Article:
Growing up as the only child of two music lovers, my household was filled with music. My parents made sure I was served a healthy dose of both R&B music and contemporary jazz. So when the rap genre first began gaining popularity, much like my parents, I avoided it. It was too loud, too harsh, too unrelatable for this teenaged girl who was more inclined to bump Luther Vandross and Michael Franks than Rakim or Big Daddy Kane. However, there was always one rap group in particular that I always seemed to gravitate towards, Heavy D & The Boyz. In fact, their 1989 album, Big Tyme was the first rap album cassette tape I ever begged my mother to purchase, spurred on by the decidedly R&Bish sounding "Somebody for Me" and "Gyrlz, They Love Me." The smiling and affable overweight lover even managed to win over my mom, who up until that point had been staunchly opposed to what she had deemed to be "ghetto music."
From that point on, I considered myself a fan. My first concert experience came via a Heavy D concert. Along with the rest of the group's fans, I mourned the tragic death of dancer Troy "Trouble T. Roy" Dixon and then rushed to buy the subsequent album Peaceful Journey. So as he geared up to release his fourth studio album, I knew I had to have it. When my copy first arrived in the mail (shout out to Columbia House!), I could barely wait to feast my ears on what I assumed would be the typical Heavy D fare.
However, it only took a few seconds to realize that this album would be different. After establishing himself as one of rap music's most accessible and easily digestible artists, Heavy D took things in a totally different direction with 1993's Blue Funk. Whereas the previous albums had been more straight-laced, on this new album, the Heavster suddenly seemed to have a chip on his shoulder. The ladies' man image that he had so carefully constructed had given way to a Heavy D with something to prove. The New Jack Swing-influenced sound that had pervaded past works was gone, instead replaced with the grittier sounds of DJ Premier, Tony Dofat and Pete Rock.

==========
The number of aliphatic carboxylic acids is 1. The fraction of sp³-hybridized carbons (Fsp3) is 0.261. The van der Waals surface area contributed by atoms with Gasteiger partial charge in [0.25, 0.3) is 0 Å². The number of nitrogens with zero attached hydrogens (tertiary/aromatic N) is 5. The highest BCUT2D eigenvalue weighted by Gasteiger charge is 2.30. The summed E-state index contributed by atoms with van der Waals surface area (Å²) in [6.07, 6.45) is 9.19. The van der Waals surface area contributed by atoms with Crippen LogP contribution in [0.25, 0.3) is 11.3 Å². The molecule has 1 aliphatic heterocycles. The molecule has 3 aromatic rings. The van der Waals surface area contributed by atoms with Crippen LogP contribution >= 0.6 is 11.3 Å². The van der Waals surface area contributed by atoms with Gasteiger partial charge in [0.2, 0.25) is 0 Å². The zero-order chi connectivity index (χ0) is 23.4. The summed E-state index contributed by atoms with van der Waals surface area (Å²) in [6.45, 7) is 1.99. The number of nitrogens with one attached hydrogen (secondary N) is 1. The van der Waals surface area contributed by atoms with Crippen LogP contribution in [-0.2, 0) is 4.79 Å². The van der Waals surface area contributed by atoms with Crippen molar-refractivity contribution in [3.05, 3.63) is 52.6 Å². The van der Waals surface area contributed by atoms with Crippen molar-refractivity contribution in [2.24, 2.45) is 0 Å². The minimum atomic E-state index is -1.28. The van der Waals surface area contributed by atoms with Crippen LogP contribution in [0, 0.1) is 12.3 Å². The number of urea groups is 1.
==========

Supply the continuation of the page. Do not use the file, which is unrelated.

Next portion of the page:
The biggest change was in the sound. Filled to the brim with hard hitting snares and the deep bass that defined East Coast hip hop at the time, the songs contained a sense of urgency and directness. The album's producers dug deep into the crates, sampling everybody ranging from James Brown to Hamilton Buchannan to King Floyd. Lyrically, his flow and delivery had also toughened up. It almost seemed like he had something to prove. This Heavy D talked of earning his "ghetto props," repeatedly emphasizing it with a punched-up intensity. Nowhere is the new, streetwise Heavy more evident than the Dofat-produced "Who's the Man?" With a beat that could have easily been a Das EFX track, Heav lays it on the line with an intensity that caught many fans off guard. One could even take a wild guess that the sound slowed his momentum ever so slightly. Whereas his previous two releases had both been certified platinum, Blue Funk only went gold. It reached the #7 spot on Billboard's R&B Chart before floundering out with only two official singles, including "Truthful" and "Who's the Man?"
Despite the many differences, there were some similarities to his older work. Sprinkled in with his tough guy talk were the usual reminders of his irresistible, Lothario-like ways. And always proud of his Jamaican heritage, he delved into it again on the album, enlisting the help of dancehall production duo Steely & Clevie on "Girl." Meanwhile, a sample of Chaka Demus & Pliers' "Bam Bam" showed up in "Talk is Cheap."
The interesting thing with this album though is that as out-of-character as it seemed at the time, 20 years later, the album captures the sound of the times. The posse cut, "A Bunch of N***as" goes just as hard, with Busta Rhymes, Gang Starr, 3rd Eye, Rob-O and a young Notorious B.I.G. each taking their turn on the mic. Blue Funk as a whole serves as a reminder of all the facets of the multi-talented artist. His next album, 1994's Nothin' But Love, went platinum and catapulted to the top of the charts. He also went on to have a successful acting career, earning him roles on both television and the big screen.
Two years after his untimely death, the void is still felt. For me, Heavy D was my gateway to hip hop, showing me that there was more to the genre than what I had erroneously assumed. Although this album wasn't considered a commercial success, its now considered by many to be one of his best albums. Proving that stepping out on a limb and breaking the mold was possible, Blue Funk exposed the complexities that made Heavy D & the Boyz legends before their time.